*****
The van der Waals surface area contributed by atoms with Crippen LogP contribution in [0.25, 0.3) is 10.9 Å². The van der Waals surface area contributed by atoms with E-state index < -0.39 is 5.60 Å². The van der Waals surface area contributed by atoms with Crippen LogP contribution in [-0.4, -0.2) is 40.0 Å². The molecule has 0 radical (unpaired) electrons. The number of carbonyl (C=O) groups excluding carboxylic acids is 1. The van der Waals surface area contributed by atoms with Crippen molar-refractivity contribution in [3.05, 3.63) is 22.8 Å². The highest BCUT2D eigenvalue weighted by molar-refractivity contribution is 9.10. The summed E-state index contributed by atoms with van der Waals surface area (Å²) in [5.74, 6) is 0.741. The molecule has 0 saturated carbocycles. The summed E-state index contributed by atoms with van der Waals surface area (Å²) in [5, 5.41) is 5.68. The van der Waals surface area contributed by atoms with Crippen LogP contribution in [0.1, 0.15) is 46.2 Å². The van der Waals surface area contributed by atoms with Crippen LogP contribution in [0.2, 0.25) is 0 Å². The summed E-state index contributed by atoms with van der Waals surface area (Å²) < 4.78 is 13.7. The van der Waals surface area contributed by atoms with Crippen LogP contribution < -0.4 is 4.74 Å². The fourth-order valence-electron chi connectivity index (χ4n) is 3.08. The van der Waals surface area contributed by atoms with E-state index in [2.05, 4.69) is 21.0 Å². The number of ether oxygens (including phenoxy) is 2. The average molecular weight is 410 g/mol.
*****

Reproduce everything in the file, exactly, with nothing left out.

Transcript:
The van der Waals surface area contributed by atoms with Crippen LogP contribution in [0.25, 0.3) is 10.9 Å². The van der Waals surface area contributed by atoms with E-state index < -0.39 is 5.60 Å². The van der Waals surface area contributed by atoms with Crippen LogP contribution in [-0.4, -0.2) is 40.0 Å². The molecule has 0 radical (unpaired) electrons. The number of carbonyl (C=O) groups excluding carboxylic acids is 1. The van der Waals surface area contributed by atoms with Crippen molar-refractivity contribution in [3.05, 3.63) is 22.8 Å². The highest BCUT2D eigenvalue weighted by molar-refractivity contribution is 9.10. The summed E-state index contributed by atoms with van der Waals surface area (Å²) in [5.74, 6) is 0.741. The molecule has 0 saturated carbocycles. The summed E-state index contributed by atoms with van der Waals surface area (Å²) in [5, 5.41) is 5.68. The van der Waals surface area contributed by atoms with Crippen LogP contribution in [0.1, 0.15) is 46.2 Å². The van der Waals surface area contributed by atoms with Crippen LogP contribution in [0.2, 0.25) is 0 Å². The summed E-state index contributed by atoms with van der Waals surface area (Å²) < 4.78 is 13.7. The van der Waals surface area contributed by atoms with Crippen LogP contribution < -0.4 is 4.74 Å². The fourth-order valence-electron chi connectivity index (χ4n) is 3.08. The van der Waals surface area contributed by atoms with E-state index in [2.05, 4.69) is 21.0 Å². The number of ether oxygens (including phenoxy) is 2. The average molecular weight is 410 g/mol.